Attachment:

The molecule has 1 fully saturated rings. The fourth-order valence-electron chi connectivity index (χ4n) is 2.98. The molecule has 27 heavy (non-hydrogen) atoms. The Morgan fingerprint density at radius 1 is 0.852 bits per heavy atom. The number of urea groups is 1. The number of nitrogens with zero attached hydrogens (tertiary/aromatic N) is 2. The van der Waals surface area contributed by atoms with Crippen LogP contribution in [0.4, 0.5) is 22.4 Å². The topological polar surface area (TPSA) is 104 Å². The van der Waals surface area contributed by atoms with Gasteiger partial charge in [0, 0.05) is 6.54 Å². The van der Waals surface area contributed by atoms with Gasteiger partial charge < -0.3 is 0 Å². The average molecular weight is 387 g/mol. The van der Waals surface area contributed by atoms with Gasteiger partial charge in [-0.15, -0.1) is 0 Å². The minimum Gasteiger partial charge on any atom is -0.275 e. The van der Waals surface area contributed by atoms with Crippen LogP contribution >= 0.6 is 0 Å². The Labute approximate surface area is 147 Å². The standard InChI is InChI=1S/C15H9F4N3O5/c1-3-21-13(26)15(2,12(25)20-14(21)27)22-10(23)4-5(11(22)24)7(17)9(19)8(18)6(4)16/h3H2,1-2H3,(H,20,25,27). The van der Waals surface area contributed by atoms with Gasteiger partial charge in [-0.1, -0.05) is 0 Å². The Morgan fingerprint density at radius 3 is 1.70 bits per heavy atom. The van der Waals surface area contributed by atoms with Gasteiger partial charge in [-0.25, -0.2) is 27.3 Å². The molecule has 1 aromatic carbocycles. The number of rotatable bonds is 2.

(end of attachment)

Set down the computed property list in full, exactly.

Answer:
The molecule has 1 fully saturated rings. The fourth-order valence-electron chi connectivity index (χ4n) is 2.98. The molecule has 27 heavy (non-hydrogen) atoms. The Morgan fingerprint density at radius 1 is 0.852 bits per heavy atom. The number of urea groups is 1. The number of nitrogens with zero attached hydrogens (tertiary/aromatic N) is 2. The van der Waals surface area contributed by atoms with Crippen LogP contribution in [0.4, 0.5) is 22.4 Å². The topological polar surface area (TPSA) is 104 Å². The van der Waals surface area contributed by atoms with Gasteiger partial charge in [0, 0.05) is 6.54 Å². The van der Waals surface area contributed by atoms with Gasteiger partial charge < -0.3 is 0 Å². The average molecular weight is 387 g/mol. The van der Waals surface area contributed by atoms with Gasteiger partial charge in [-0.15, -0.1) is 0 Å². The minimum Gasteiger partial charge on any atom is -0.275 e. The van der Waals surface area contributed by atoms with Crippen LogP contribution >= 0.6 is 0 Å². The Labute approximate surface area is 147 Å². The standard InChI is InChI=1S/C15H9F4N3O5/c1-3-21-13(26)15(2,12(25)20-14(21)27)22-10(23)4-5(11(22)24)7(17)9(19)8(18)6(4)16/h3H2,1-2H3,(H,20,25,27). The van der Waals surface area contributed by atoms with Gasteiger partial charge in [-0.1, -0.05) is 0 Å². The Morgan fingerprint density at radius 3 is 1.70 bits per heavy atom. The van der Waals surface area contributed by atoms with Gasteiger partial charge in [-0.25, -0.2) is 27.3 Å². The molecule has 1 aromatic carbocycles. The number of rotatable bonds is 2.